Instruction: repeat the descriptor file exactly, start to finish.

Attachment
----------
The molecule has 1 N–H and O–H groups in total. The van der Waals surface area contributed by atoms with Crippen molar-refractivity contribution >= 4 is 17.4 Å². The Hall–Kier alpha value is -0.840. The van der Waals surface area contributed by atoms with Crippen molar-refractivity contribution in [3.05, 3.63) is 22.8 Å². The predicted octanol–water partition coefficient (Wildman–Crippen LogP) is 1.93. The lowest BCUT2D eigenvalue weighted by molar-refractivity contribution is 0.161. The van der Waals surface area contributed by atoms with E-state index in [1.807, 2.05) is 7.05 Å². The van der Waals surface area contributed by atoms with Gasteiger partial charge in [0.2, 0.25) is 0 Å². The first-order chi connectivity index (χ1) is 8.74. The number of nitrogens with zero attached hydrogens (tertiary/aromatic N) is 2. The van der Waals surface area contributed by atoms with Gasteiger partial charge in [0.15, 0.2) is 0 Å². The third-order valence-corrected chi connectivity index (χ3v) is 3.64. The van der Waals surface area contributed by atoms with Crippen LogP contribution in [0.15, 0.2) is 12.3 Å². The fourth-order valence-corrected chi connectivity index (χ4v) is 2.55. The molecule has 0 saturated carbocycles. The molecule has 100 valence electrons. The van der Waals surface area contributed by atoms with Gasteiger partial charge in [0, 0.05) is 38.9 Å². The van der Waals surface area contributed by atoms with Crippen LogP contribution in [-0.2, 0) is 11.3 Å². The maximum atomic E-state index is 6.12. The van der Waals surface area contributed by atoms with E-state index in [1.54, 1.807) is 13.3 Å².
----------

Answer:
The molecule has 1 N–H and O–H groups in total. The van der Waals surface area contributed by atoms with Crippen molar-refractivity contribution >= 4 is 17.4 Å². The Hall–Kier alpha value is -0.840. The van der Waals surface area contributed by atoms with Crippen molar-refractivity contribution in [3.05, 3.63) is 22.8 Å². The predicted octanol–water partition coefficient (Wildman–Crippen LogP) is 1.93. The lowest BCUT2D eigenvalue weighted by molar-refractivity contribution is 0.161. The van der Waals surface area contributed by atoms with E-state index in [1.807, 2.05) is 7.05 Å². The van der Waals surface area contributed by atoms with Gasteiger partial charge in [0.2, 0.25) is 0 Å². The first-order chi connectivity index (χ1) is 8.74. The number of nitrogens with zero attached hydrogens (tertiary/aromatic N) is 2. The van der Waals surface area contributed by atoms with Gasteiger partial charge in [0.15, 0.2) is 0 Å². The third-order valence-corrected chi connectivity index (χ3v) is 3.64. The van der Waals surface area contributed by atoms with Crippen LogP contribution in [0.15, 0.2) is 12.3 Å². The fourth-order valence-corrected chi connectivity index (χ4v) is 2.55. The molecule has 0 saturated carbocycles. The molecule has 100 valence electrons. The van der Waals surface area contributed by atoms with Gasteiger partial charge in [0, 0.05) is 38.9 Å². The van der Waals surface area contributed by atoms with Crippen LogP contribution in [-0.2, 0) is 11.3 Å². The maximum atomic E-state index is 6.12. The van der Waals surface area contributed by atoms with E-state index in [1.54, 1.807) is 13.3 Å².